Graceland 2×11 ‘Home’: Paranoia

Graceland 2x11 Cover

In stories, there has to be a certain cohesive nature in which the elements of the plot come together.  Of course, in life, events aren’t ordered and neatly structured.  Often, things happen with a chaotic nature, and they come from some complex cause-and-effect pattern that we don’t necessarily understand.  Within stories, the writer has to maintain the façade that we’re watching something with a basis in reality while also putting his/her hand to manipulate events.  It’s a very delicate balance that has to be achieved in order for any show to truly be good, and it’s a balance that can easily be broken.

Graceland 2x11-2

Source: USA

In last week’s episode, “The Head of the Pig” we saw Briggs dealing with Charlie being pregnant and the Badillo tape that was clearly in somebody else’s hands.  While this is something that we’ve known was coming for a long time, and it’s something that was part of the show’s world for a long time, the problem is that it’s so conveniently placed that it correlates directly with things like Charlie getting pregnant.  It’s okay to re-introduce ideas that were planted a long time ago, but it’s the precise timing that makes it feel twisted by the writer, not to mention the ridiculous twist at the end.  Sure, having it so that Charlie has the tape is definitely creating some tension for the end of the season, but it’s a ridiculous twist that’s more about keeping us tense than creating realistic situations for the characters.  In the end, Charlie torments Briggs with the tape, not thinking about the inevitable consequences of her actions.  And that doesn’t seem like something that Charlie would do.

Graceland 2x11-1

Source: USA

The Briggs drama overshadowed the bank heist this week, which wasn’t that big of a deal considering that both of those storylines (the tape and the heist) are some of the weakest of the season.  The bank heist never came together in a way that expanded on character (like the Tinker Bell storyline did), and it was a tangential solution to the Markham problem (which wasn’t very interesting anyway), so it was essentially a side story to a side story.  It was so far removed from the main action that it didn’t feel like the stakes were high.  It’s likely that having Amber go after Mike was a way to increase those stakes, but even that stemmed from a storyline that feels out of place.

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Source: USA

The underlying idea that encompasses all of this is great stuff.  It’s easy to quarantine the past in order to survive in the present, especially as you immerse yourself further in darkness and need the stay in the present in order to function.  Briggs continued moving forward, lashing out at anybody who he believed could have the tape, all in order to keep himself above water.  He lashes out at Markham because maybe he has the tape, but that doesn’t work.  He lashes out at Mike because maybe he has the tape, but that doesn’t work and almost ends in catastrophe.  But now that Charlie has the tape, it’s complicated.  The past is coming back to add onto the stress of the present, and with no easy way out, the strain on Briggs is going to lead him to do something drastic.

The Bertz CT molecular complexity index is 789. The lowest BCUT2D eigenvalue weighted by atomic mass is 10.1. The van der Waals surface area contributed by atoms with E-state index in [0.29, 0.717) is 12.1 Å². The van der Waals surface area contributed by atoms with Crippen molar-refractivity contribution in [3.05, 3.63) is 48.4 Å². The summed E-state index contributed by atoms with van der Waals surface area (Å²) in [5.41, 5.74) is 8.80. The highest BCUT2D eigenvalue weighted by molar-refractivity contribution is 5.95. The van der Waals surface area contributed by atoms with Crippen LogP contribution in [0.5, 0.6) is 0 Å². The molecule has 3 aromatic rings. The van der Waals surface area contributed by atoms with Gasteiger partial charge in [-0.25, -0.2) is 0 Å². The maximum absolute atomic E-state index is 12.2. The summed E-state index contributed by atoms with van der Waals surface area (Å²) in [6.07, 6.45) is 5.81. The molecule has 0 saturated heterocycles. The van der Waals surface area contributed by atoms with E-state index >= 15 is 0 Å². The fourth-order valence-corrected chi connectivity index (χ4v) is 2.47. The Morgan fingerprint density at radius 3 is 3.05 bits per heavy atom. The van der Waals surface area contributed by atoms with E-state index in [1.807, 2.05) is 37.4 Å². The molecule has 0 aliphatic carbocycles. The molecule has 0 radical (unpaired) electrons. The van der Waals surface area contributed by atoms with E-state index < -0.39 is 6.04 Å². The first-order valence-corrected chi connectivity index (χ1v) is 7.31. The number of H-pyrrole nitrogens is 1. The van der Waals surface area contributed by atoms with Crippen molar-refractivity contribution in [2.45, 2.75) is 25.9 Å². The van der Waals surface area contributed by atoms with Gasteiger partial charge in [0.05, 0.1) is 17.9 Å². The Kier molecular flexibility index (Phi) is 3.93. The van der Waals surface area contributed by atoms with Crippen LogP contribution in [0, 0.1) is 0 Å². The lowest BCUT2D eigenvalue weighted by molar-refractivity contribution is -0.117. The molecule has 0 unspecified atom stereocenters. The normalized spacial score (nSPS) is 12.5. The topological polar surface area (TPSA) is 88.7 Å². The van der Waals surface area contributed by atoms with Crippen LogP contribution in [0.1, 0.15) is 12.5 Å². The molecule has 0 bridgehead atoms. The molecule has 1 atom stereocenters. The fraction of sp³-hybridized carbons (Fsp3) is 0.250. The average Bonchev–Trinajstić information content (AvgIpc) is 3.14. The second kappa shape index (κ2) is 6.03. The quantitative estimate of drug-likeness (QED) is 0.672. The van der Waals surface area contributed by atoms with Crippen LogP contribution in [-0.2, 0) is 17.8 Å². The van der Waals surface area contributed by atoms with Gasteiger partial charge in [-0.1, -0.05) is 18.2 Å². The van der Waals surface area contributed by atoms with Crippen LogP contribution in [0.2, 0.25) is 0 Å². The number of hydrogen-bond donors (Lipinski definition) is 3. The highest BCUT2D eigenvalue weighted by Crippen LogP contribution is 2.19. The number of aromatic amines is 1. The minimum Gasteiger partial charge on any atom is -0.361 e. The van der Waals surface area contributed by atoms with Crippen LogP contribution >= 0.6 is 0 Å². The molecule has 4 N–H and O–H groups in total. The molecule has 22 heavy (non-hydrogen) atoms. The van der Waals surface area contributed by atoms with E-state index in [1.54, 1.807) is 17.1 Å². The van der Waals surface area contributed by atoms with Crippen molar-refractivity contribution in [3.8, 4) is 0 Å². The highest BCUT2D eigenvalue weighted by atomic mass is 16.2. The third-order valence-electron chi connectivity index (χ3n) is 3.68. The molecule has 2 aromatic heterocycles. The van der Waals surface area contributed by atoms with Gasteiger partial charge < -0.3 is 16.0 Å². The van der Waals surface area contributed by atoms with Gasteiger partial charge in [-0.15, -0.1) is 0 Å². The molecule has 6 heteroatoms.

As we get ready for the finale, we know that something has to happen between Charlie and Briggs, between Lucia and Johnny, and with the case as a whole.  Hopefully, we get more scenes like the raid scene from “The Head of the Pig”, but there’s been more than enough setup for this already.  Ever since the middle of the season, the overarching plot has been spinning its wheels, as everybody split up to be a part of their own plotlines for the time being.  But, now, it’s time for the dominoes to come crashing down, and with the amount of setup for the finale, they’d better come crashing down in spectacular fashion.

So what did you think of “Home”?  Now that the heist is out of the way, we can gear up for whatever finale is in store for us.  So do you think that finale will be any good?

Michael St. Charles

is just a Michigan State University grad who loves a good story. If he’s not off teaching the young ones how to solve quadratic functions or to write an expository essay, he’s watching old-school HBO shows, indie horror movies, or he’s playing Resident Evil 4.

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